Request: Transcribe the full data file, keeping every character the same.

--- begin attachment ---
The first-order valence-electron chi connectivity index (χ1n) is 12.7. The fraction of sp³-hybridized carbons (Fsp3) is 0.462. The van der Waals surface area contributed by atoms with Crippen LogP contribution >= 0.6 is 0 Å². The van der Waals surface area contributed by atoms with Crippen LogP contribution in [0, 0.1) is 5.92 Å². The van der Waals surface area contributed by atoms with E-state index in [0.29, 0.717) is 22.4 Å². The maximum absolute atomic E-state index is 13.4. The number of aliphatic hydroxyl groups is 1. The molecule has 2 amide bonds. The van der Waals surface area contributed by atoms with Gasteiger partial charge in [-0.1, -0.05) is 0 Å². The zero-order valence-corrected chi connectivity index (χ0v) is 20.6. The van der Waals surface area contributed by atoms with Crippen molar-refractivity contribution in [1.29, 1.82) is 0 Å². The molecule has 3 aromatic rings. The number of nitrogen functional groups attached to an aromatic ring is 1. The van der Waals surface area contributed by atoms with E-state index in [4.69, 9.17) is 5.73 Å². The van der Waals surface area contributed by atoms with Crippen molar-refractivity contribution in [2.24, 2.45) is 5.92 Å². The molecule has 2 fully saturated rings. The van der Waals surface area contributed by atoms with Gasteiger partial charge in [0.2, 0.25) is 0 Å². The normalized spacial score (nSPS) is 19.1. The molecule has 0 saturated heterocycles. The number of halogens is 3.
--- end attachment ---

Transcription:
The first-order valence-electron chi connectivity index (χ1n) is 12.7. The fraction of sp³-hybridized carbons (Fsp3) is 0.462. The van der Waals surface area contributed by atoms with Crippen LogP contribution >= 0.6 is 0 Å². The van der Waals surface area contributed by atoms with Crippen LogP contribution in [0, 0.1) is 5.92 Å². The van der Waals surface area contributed by atoms with E-state index in [0.29, 0.717) is 22.4 Å². The maximum absolute atomic E-state index is 13.4. The number of aliphatic hydroxyl groups is 1. The molecule has 2 amide bonds. The van der Waals surface area contributed by atoms with Gasteiger partial charge in [-0.1, -0.05) is 0 Å². The zero-order valence-corrected chi connectivity index (χ0v) is 20.6. The van der Waals surface area contributed by atoms with Crippen molar-refractivity contribution in [1.29, 1.82) is 0 Å². The molecule has 3 aromatic rings. The number of nitrogen functional groups attached to an aromatic ring is 1. The van der Waals surface area contributed by atoms with E-state index in [4.69, 9.17) is 5.73 Å². The van der Waals surface area contributed by atoms with Crippen molar-refractivity contribution in [2.24, 2.45) is 5.92 Å². The molecule has 2 fully saturated rings. The van der Waals surface area contributed by atoms with Gasteiger partial charge in [0.2, 0.25) is 0 Å². The normalized spacial score (nSPS) is 19.1. The molecule has 0 saturated heterocycles. The number of halogens is 3.